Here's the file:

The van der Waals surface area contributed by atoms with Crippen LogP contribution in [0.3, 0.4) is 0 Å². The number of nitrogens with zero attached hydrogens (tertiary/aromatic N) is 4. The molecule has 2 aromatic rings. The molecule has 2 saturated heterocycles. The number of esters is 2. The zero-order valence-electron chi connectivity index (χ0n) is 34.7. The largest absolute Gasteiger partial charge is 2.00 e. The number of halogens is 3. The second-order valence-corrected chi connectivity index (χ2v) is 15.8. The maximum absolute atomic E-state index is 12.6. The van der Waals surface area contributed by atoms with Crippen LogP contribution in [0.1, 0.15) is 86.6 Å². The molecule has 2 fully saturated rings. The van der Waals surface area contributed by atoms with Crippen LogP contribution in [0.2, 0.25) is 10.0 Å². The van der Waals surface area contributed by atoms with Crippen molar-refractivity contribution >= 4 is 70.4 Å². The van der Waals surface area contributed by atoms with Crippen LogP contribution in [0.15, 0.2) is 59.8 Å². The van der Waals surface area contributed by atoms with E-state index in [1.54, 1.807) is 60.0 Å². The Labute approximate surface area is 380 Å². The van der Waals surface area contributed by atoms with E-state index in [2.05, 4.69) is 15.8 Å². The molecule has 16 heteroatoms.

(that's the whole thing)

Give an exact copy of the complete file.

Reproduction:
The van der Waals surface area contributed by atoms with Crippen LogP contribution in [0.3, 0.4) is 0 Å². The number of nitrogens with zero attached hydrogens (tertiary/aromatic N) is 4. The molecule has 2 aromatic rings. The molecule has 2 saturated heterocycles. The number of esters is 2. The zero-order valence-electron chi connectivity index (χ0n) is 34.7. The largest absolute Gasteiger partial charge is 2.00 e. The number of halogens is 3. The second-order valence-corrected chi connectivity index (χ2v) is 15.8. The maximum absolute atomic E-state index is 12.6. The van der Waals surface area contributed by atoms with Crippen LogP contribution in [0.1, 0.15) is 86.6 Å². The molecule has 2 fully saturated rings. The van der Waals surface area contributed by atoms with Crippen LogP contribution in [0.2, 0.25) is 10.0 Å². The van der Waals surface area contributed by atoms with Crippen molar-refractivity contribution >= 4 is 70.4 Å². The van der Waals surface area contributed by atoms with Crippen LogP contribution in [0.15, 0.2) is 59.8 Å². The van der Waals surface area contributed by atoms with E-state index in [1.54, 1.807) is 60.0 Å². The Labute approximate surface area is 380 Å². The van der Waals surface area contributed by atoms with E-state index in [2.05, 4.69) is 15.8 Å². The molecule has 16 heteroatoms.